Ian Doescher YC '99 & M.Div '05 Introduces Shakespeare to Star Wars

Star Wars Reading

       Above: Ian Doescher (right) reads with stalwart Star Wars fan Sean McAvoy in Madison, CT.  Photo by Jim Hackney.


William Shakespeare wrote 154 sonnets, five long narrative poems, and thirty-eight plays.  He worked almost exclusively in iambic pentameter, and died in 1616, three hundred and sixty-one years before the premiere of Star Wars: A New Hope in 1977.  

And yet Star Wars and Shakespeare have always shared certain elements.  Knightly duels, bickering sidekicks, lovable rogues, dastardly emperors, and star-crossed love are just a few of the many story points found in both the Bard’s work and the galactic saga of George Lucas.

Usually, this type of comparison is limited to papers in English or Film Studies.  But no longer! 

Ian Doescher YC ’99 & M.Div ’05 has just published the third volume of his critically-acclaimed mash-up series “William Shakespeare’s Star Wars”, where  Doescher interprets each film in the original trilogy as a Shakespearean play.  Characters speak in Elizabethan iambic pentameter, the stage directions contain lines like “Exit Lando of Calrissian”, and a well-known story is made delightfully new for the reader.

Imagine Yoda, speaking only in haiku.  Or Jabba the Hutt, with his own personal gangster rap.  Or Princess Leia and Han Solo rhyming each other’s sentences, à la Romeo & Juliet.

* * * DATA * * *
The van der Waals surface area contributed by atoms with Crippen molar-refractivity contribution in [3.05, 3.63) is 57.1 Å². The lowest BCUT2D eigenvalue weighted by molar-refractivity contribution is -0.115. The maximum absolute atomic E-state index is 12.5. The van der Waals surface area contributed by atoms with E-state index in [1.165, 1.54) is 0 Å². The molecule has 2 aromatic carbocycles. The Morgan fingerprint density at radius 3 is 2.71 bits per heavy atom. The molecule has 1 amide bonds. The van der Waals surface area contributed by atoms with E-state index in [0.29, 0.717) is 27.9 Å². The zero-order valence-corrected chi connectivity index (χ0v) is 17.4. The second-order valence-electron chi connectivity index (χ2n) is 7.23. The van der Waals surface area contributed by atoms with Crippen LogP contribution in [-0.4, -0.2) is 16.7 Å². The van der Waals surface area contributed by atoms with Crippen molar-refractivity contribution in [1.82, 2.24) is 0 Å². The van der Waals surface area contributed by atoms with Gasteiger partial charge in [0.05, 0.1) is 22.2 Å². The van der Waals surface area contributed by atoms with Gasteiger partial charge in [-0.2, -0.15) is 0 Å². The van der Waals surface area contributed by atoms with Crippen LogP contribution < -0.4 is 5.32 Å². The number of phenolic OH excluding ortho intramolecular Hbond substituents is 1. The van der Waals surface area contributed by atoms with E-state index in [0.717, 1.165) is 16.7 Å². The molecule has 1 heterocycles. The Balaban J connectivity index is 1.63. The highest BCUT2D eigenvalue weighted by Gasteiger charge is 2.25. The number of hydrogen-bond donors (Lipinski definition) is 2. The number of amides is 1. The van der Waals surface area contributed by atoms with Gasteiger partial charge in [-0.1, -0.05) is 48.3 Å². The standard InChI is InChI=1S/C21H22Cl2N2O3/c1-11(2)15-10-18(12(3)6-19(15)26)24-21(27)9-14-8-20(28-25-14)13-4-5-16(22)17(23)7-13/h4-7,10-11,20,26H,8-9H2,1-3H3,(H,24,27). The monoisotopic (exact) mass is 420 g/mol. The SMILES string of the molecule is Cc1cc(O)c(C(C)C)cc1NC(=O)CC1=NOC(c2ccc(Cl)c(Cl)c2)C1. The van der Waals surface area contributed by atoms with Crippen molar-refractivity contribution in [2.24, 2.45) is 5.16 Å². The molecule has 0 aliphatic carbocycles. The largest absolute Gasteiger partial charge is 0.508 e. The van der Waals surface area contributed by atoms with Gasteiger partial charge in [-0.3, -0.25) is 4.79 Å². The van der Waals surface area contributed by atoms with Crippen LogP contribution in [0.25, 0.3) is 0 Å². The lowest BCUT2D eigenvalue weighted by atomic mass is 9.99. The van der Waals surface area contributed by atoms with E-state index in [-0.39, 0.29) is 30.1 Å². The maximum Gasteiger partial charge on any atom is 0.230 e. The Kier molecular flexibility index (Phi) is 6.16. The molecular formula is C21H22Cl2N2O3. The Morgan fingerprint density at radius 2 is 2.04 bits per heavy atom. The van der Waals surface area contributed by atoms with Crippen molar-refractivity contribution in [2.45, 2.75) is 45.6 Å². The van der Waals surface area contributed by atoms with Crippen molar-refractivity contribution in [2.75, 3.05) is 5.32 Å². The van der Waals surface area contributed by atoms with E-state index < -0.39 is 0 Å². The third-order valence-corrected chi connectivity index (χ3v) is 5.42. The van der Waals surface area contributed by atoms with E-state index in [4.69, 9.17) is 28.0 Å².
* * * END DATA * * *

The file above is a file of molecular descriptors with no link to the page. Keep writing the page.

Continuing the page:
These books are a joy.  Last week, I set forth with Senior Director of Development Jim Hackney MAR ’79 to meet the author in person, and hear him read from the latest and last installment The Jedi Doth Return.

It was an absolute blast.  If you can, go see Ian Doescher.  He is funny, personable, and open about his inspirations and passions for both Star Wars and Shakespeare.  When reading his plays he provides different voices for each character, and he does a killer Yoda. 

He also pointed out a YDS shout-out in his work, where he writes “E’en droids aren’t masters of divinity” (Act III, scene 3, line 93), the final line in a four-line acrostic spelling out YALE.  The book is littered with easter-eggs and small treasures such as this.  In an email, Mr. Doescher echoed the feelings of many alumni when he wrote “YDS was easily my best academic experience”, and it’s wonderful to see him tip the hat to YDS in his latest best-seller. 

Mr. Doescher stayed around afterwards to sign books and speak with the crowd.  He was as friendly in person as he had been on stage.  Jim and I thoroughly enjoyed meeting him and hearing a little bit about his time at YDS, as well as all of his recent and exciting work with Star Wars.  We can’t wait to see what he’ll do next!